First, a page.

Flatten Wide Boards without a Big Jointer
This past June, my wife and I purchased our first house-a 1900 stucco home with a basement that has a long history as a workshop. Recently, while beginning the process of designing my new basement shop, I came to the realization that I would never be able to afford a jointer larger than 8-in. Sure, I could purchase a 100-year-old, 12-in. beast like my colleague Matt Kenney, and spend a month rehabbing it but to be frank, I just don’t have the time.
In my five years at Fine Woodworking, I’ve been spoiled by the massive size of our SCMI jointer here in the shop at Newtown, CT. I’ve never had any problem milling any piece of stock for any of my projects. Our 16-in. monster is a dream to use but again, way out of my price range. So what’s a guy to do when his jointer just isn’t big enough for the workpiece he needs to mill? I suppose I could flatten a face by hand but I’d rather use a machine for rough milling and save the handwork for final smoothing.
Several years ago, FWW ran a Methods of Work tip by reader Jerry Lyons titled Glue on Rails to Flatten a Wide Board. This technique uses a planer to flatten the first face of a board, as opposed to a jointer. Lyons begins by cutting his workpiece to the shortest length possible and then proceeds to joint each of the two edges straight. Next, he places the board down on a flat work surface, cupped side up and uses wedges inserted at the ends, near each corner, to level the board until it doesn’t rock. Finally, he glues on rails to the board’s edges so their bottoms rest flat atop the work surface, gluing and clamping them into place. After the glue has cured, he removes the clamps, double checks that the rails are still registering against the flat work surface (he takes care of high spots with a bit of handplaning-nothing major) and sends the piece through the planer.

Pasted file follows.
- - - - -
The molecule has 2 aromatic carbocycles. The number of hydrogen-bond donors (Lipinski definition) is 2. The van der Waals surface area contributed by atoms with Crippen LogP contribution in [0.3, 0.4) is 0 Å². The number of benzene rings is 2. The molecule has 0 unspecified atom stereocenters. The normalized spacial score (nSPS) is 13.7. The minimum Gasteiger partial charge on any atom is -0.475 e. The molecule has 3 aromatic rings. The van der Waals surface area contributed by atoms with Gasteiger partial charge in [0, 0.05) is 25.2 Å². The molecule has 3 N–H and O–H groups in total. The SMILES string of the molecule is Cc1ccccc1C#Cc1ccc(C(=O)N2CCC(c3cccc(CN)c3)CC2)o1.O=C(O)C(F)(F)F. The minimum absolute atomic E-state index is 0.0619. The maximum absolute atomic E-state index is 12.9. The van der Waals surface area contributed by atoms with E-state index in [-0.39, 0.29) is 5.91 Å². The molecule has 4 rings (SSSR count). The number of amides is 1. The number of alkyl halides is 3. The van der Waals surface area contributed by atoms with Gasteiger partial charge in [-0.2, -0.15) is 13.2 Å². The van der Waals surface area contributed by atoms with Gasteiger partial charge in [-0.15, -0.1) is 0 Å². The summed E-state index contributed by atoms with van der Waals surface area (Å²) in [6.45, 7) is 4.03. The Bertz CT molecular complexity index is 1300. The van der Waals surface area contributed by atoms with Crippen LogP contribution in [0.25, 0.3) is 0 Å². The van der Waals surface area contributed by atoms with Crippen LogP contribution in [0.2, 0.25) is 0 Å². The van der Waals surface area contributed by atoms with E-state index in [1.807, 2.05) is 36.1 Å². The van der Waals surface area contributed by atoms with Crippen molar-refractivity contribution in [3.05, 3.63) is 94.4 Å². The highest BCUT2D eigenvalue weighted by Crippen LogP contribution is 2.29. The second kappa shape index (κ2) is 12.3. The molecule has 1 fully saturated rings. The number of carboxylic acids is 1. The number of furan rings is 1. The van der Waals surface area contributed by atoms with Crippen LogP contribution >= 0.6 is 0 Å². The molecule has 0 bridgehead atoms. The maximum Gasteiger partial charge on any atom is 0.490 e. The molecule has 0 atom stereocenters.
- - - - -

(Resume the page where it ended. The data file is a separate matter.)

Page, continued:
I’ve always been curious to try the technique and decided to run a “proof of concept” test using a 13-in. DeWalt planer and an 8-in. wide maple scrap. The proof is in the pudding. Have a look at the photos above for the play-by-play.
Here's the workpiece I ran my test with--a rough-sawn piece of maple.
I began by cutting a few wedges at the bandsaw.
I also milled up two strips of hardwood, slightly wider than the thickness of my test board.
My first step was to straighten the two edges of my workpiece. I used a jointer plane to smooth and flatten them.
Next, I set my board down on a flat work surface--cupped side up--and used the wedges to level the workpiece atop the flat work surface. My goal was to get rid of any rocking.
I read the grain direction from the edges. Since I knew I'd be covering those edges up in the next step, I figured I'd mark my feed direction for the planer on the top of the board.
Next, I glued and clamped those two strips to either edge of my workpiece, being careful to ensure that their bottom edges were in contact with my flat work surface.
Then it was just a matter of running the entire assembly through the planer. Once I flattened the top face, I flipped the board end-for-end and brought it down to final thickness. The rest of the milling process is the same as always.
And there you have it. I set the board atop the dead-flat infeed table of our monster jointer here at work (ironic, I know) to check for flatness. I also checked for square and consistent thickness. Sure enough, the technique worked like a charm. I will most certainly be using it in future projects!